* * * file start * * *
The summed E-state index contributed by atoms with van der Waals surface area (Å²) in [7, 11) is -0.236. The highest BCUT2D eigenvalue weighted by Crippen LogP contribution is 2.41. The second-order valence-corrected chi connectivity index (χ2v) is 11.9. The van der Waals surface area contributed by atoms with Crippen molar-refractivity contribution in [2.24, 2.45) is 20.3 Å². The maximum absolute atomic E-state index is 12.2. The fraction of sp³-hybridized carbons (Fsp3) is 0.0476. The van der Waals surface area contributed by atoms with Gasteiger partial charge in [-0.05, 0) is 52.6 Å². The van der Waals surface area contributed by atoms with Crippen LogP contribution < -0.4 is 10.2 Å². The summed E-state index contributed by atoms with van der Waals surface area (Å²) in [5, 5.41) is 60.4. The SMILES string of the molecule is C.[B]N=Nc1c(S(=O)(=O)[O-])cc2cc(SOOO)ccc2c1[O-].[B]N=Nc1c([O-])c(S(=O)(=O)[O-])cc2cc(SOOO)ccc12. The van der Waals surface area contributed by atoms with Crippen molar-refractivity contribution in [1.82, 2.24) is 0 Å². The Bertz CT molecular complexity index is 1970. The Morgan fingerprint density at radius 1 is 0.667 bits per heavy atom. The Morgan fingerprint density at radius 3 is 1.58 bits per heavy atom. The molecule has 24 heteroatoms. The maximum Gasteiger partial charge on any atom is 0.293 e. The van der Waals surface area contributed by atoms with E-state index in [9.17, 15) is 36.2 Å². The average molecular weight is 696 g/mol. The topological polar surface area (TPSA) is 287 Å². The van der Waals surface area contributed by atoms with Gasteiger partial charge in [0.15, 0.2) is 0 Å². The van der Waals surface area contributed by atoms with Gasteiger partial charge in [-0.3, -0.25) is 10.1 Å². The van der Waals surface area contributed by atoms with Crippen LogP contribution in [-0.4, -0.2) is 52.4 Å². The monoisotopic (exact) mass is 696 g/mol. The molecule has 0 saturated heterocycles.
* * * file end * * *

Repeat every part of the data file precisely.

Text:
The summed E-state index contributed by atoms with van der Waals surface area (Å²) in [7, 11) is -0.236. The highest BCUT2D eigenvalue weighted by Crippen LogP contribution is 2.41. The second-order valence-corrected chi connectivity index (χ2v) is 11.9. The van der Waals surface area contributed by atoms with Crippen molar-refractivity contribution in [2.24, 2.45) is 20.3 Å². The maximum absolute atomic E-state index is 12.2. The fraction of sp³-hybridized carbons (Fsp3) is 0.0476. The van der Waals surface area contributed by atoms with Gasteiger partial charge in [-0.05, 0) is 52.6 Å². The van der Waals surface area contributed by atoms with Crippen LogP contribution < -0.4 is 10.2 Å². The summed E-state index contributed by atoms with van der Waals surface area (Å²) in [5, 5.41) is 60.4. The SMILES string of the molecule is C.[B]N=Nc1c(S(=O)(=O)[O-])cc2cc(SOOO)ccc2c1[O-].[B]N=Nc1c([O-])c(S(=O)(=O)[O-])cc2cc(SOOO)ccc12. The van der Waals surface area contributed by atoms with Crippen molar-refractivity contribution in [1.82, 2.24) is 0 Å². The Bertz CT molecular complexity index is 1970. The Morgan fingerprint density at radius 1 is 0.667 bits per heavy atom. The Morgan fingerprint density at radius 3 is 1.58 bits per heavy atom. The molecule has 24 heteroatoms. The maximum Gasteiger partial charge on any atom is 0.293 e. The van der Waals surface area contributed by atoms with E-state index in [9.17, 15) is 36.2 Å². The average molecular weight is 696 g/mol. The topological polar surface area (TPSA) is 287 Å². The van der Waals surface area contributed by atoms with Gasteiger partial charge in [0.15, 0.2) is 0 Å². The van der Waals surface area contributed by atoms with Gasteiger partial charge in [-0.3, -0.25) is 10.1 Å². The van der Waals surface area contributed by atoms with Crippen LogP contribution in [-0.4, -0.2) is 52.4 Å². The monoisotopic (exact) mass is 696 g/mol. The molecule has 0 saturated heterocycles.